Predictably, the fundamental character of the site changed. It is no longer a place for professional or enthusiast programmers. Some of them are still around, but they are being drowned in a sea of unenthusiastic, rather-be-using-Excel users who ask dull, uninformed questions over and over again. Their dullness has transformed the community from a vibrant interesting place to one where the experts are either bored, angry, or absent.

We need a Winter of Death

If this site is to become vibrant and useful again, it must return to its core values. We must reject the non-enthusiasts and kill their questions. We must wound their spirits and make them stop posting drivel. We must disabuse them of the notion that SO is a free help desk designed to solve their particular problems. By doing so, we will help to ensure that the enthusiasts get the attention they deserve and their good questions will re-energize the professionals. The site will be saved.

We will help them even as we reject their input

The stated goal of the site is to publish useful question and answer pairs. Those pairings, if done right, will answer the casual Googlers' questions before they even create a StackExchange account. We will stem the tide of duplicate and half-closed questions that crowd out the good questions and answers. To make it work, we need intelligent askers and informed answerers working together. Everyone else should simply enjoy the show.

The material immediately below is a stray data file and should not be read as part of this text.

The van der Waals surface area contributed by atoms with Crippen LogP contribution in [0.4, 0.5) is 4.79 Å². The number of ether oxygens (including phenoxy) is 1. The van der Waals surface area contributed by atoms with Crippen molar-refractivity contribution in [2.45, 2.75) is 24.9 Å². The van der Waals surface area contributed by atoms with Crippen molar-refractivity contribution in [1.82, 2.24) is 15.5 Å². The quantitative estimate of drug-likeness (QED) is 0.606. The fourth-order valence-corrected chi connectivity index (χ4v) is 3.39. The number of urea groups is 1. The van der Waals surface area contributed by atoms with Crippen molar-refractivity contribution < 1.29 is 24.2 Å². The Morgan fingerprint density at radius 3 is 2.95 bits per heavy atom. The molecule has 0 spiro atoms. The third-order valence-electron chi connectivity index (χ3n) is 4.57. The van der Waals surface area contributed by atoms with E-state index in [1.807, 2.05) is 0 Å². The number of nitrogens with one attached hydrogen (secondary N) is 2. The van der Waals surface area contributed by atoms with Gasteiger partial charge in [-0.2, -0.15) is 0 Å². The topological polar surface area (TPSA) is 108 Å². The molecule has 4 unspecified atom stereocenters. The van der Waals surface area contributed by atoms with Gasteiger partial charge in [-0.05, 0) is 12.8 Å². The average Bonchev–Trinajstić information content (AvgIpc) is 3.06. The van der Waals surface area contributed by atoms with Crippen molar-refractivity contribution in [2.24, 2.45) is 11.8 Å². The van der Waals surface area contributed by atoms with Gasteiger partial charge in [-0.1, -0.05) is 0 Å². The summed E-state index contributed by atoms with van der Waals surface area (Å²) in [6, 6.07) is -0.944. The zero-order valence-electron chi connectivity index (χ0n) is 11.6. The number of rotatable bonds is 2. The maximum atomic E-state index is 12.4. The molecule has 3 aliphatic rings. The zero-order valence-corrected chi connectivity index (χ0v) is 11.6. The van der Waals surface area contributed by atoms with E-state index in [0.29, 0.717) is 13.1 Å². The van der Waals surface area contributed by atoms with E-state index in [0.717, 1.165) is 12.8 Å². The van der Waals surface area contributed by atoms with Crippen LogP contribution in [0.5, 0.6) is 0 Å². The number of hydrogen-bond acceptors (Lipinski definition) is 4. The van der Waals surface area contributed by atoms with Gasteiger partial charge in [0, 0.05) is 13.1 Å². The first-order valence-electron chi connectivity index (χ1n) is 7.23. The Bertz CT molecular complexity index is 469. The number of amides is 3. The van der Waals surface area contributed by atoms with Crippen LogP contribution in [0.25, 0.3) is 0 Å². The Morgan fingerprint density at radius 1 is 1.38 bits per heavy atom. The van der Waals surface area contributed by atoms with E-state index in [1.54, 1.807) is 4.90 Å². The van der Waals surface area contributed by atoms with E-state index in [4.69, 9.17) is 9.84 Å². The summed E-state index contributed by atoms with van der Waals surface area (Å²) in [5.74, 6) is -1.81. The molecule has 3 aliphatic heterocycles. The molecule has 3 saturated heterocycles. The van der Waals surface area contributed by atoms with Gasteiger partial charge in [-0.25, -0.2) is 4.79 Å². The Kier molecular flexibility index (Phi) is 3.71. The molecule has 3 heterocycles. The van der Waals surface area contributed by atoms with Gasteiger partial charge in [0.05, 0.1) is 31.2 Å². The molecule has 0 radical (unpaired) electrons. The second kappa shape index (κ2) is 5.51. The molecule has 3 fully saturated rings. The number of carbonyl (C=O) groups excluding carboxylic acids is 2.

You have the power to solve the problem

Gamification is a big part of this site. We reward people when we:

  • answer their questions
  • upvote their questions, answers, and posts
  • view their questions (the view counter increments)

We express our disapproval when we:

  • downvote
  • comment to explain why they were wrong

Closing is useful too, but that is mostly for us and future site visitors and often takes a long time to have an effect. If you want to send a message to the ones who are causing the problem, actively downvote their bad posts. This includes:

  • Uninformed questions. If they could get the answer by searching our site or Google, downvote. The question isn't useful and shows no research effort.
  • Uninformed answers. If the answer is wrong or incomplete, it isn't useful.
  • Correct answers to uninformed questions. This one is controversial, but stick with me for a minute: When we answer bad questions, we reward the bad askers. Most of the site regulars know not to answer bad questions, but we should help inform other users of the site by downvoting their answers, too even when they are technically correct. The downvote tab says "This answer is not useful." If the answer encourages bad behavior, it is definitely not useful.

Forget the love. This site is special and unique. When the non-enthusiasts post their drivel, smack their little hands and express your disapproval; remind them that they are allowed to look and admire, but they may not handle it lest they break it.

Of course, the way to do this is by mercilessly downvoting/closing/deleting the bad questions, not by posting insulting or offensive comments. Not being mean doesn't mean putting up with crap. Getting rid of crap doesn't require being mean. –  Servy Apr 24 '14 at 19:52
+1: Couldn't have said it better myself. –  Lightness Races in Orbit Apr 24 '14 at 19:54